Those who read my comment – have you NO downloaded MP3 anywhere in what you listen to? Truthfully?

  4. It's a bit late for (After CBS bought it), but there are plenty of other options out there which are pretty interesting.

    It's interesting to see EMI aiming to start innovating, rather than leaving it to tech companies like Apple, iLike, etc.

  5. As a digital marketing consultant and a former professional freelance classical musician I've watched with dismay as the major labels try to force the genie back into the bottle on this.

    This rearguard action can only end in the demise of the traditional record label whose primary contribution was getting physical product from the artists to the consumer. More recently, that has been getting digital product from the artist to the consumer.

    They are all missing the point. The future of recorded music consumption is about access not ownership. The only reason for buying and storing CDs and/or downloading and storing digital files, is to be able to listen to that music when wanted.

    If it isn't already possible (someone please tell me if it is), it will soon be possible to achieve this level of music accessibility without having to 'own' the track or album. A subscription model.

    Add to that the discovery mode used by and others and you have a better experience all round.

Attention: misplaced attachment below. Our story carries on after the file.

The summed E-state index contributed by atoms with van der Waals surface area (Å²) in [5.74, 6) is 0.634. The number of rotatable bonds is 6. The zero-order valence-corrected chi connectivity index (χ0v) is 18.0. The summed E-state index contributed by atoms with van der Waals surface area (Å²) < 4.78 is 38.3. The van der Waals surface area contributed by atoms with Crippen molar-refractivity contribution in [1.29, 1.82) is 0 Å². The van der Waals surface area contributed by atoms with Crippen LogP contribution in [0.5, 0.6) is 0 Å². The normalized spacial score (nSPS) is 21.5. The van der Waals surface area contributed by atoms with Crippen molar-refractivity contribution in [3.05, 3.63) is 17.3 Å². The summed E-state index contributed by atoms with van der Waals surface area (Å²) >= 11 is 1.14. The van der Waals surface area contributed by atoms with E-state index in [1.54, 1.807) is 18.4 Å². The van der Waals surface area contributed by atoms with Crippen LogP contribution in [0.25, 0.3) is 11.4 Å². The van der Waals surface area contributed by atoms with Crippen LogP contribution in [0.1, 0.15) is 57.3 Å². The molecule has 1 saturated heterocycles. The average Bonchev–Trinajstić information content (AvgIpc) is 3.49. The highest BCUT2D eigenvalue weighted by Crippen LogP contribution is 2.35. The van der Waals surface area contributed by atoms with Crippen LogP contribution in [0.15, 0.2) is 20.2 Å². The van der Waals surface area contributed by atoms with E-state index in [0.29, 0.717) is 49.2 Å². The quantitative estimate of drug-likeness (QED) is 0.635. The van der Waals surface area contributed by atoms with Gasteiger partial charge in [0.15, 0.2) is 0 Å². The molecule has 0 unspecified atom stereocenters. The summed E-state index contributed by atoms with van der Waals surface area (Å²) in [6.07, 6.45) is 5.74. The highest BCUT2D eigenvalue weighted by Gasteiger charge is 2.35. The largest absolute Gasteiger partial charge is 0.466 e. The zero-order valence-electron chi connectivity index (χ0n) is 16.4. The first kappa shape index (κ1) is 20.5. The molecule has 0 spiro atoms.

The majors should be focusing on facilitating access rather than trying to slam the sable door.

    If I was a director at one of the majors I'd be looking for merger partners and putting a bid together to buy

    Mark Walmsley
    [email protected]

  6. Isn't there one major point to acknowledge? When there is talk about music becoming free, it isn't suggesting that artists shouldn't be reimbursed for their efforts.

    It's suggesting that the cost of distribution and retail of a physical product containing music is now replaced by the low cost of electronic distribution, and therefore it might make more sense for artists to use free music as a way to build interest and promote themselves – making the money from merchandise, live events and other mechanisms – e.g. Radiohead, Nine Inch Nails etc.

    You're also assuming that making something free to obtain means that there won't be different levels of popularity – just because everything is free doesn't mean it's all good. Most website content is free to consume but some sites are a lot more popular than others, due to promotion, recommendation, ranking etc.

    And surely Wikipedia, for example, shows people will participate in creation for reasons other than payment. People do it for recognition, personal branding, because they like sharing, because they want to get one over on big industry etc. I put in time and effort on my personal blogs because they have numerous benefits – none of which is financial.

    And if the creation of music copyright began 150 years ago – music began a long time earlier! Copyright is a by product of a business model for content creation, not a reason for it's existence.